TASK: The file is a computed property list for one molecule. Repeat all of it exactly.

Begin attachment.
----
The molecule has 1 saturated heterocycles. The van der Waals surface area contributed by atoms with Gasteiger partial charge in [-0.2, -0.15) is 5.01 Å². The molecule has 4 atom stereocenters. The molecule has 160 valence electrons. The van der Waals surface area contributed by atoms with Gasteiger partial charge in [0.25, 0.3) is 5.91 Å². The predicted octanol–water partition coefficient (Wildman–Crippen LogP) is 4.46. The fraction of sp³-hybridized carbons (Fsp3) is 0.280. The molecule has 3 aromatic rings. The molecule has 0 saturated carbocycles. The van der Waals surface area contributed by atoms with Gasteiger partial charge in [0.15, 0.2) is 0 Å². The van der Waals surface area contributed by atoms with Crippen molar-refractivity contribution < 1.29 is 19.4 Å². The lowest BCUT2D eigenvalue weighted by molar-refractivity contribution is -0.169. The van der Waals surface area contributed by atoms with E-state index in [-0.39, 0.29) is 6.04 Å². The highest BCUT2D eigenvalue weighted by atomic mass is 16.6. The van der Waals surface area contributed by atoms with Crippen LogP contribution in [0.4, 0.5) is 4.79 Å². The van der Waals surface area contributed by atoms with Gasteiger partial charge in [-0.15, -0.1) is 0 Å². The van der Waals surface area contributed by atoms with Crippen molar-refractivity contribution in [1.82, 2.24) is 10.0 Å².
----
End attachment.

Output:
The molecule has 1 saturated heterocycles. The van der Waals surface area contributed by atoms with Gasteiger partial charge in [-0.2, -0.15) is 5.01 Å². The molecule has 4 atom stereocenters. The molecule has 160 valence electrons. The van der Waals surface area contributed by atoms with Gasteiger partial charge in [0.25, 0.3) is 5.91 Å². The predicted octanol–water partition coefficient (Wildman–Crippen LogP) is 4.46. The fraction of sp³-hybridized carbons (Fsp3) is 0.280. The molecule has 3 aromatic rings. The molecule has 0 saturated carbocycles. The van der Waals surface area contributed by atoms with Gasteiger partial charge in [0.15, 0.2) is 0 Å². The van der Waals surface area contributed by atoms with Crippen molar-refractivity contribution < 1.29 is 19.4 Å². The lowest BCUT2D eigenvalue weighted by molar-refractivity contribution is -0.169. The van der Waals surface area contributed by atoms with E-state index in [-0.39, 0.29) is 6.04 Å². The highest BCUT2D eigenvalue weighted by atomic mass is 16.6. The van der Waals surface area contributed by atoms with Crippen LogP contribution in [0.4, 0.5) is 4.79 Å². The van der Waals surface area contributed by atoms with Gasteiger partial charge in [-0.15, -0.1) is 0 Å². The van der Waals surface area contributed by atoms with Crippen molar-refractivity contribution in [1.82, 2.24) is 10.0 Å².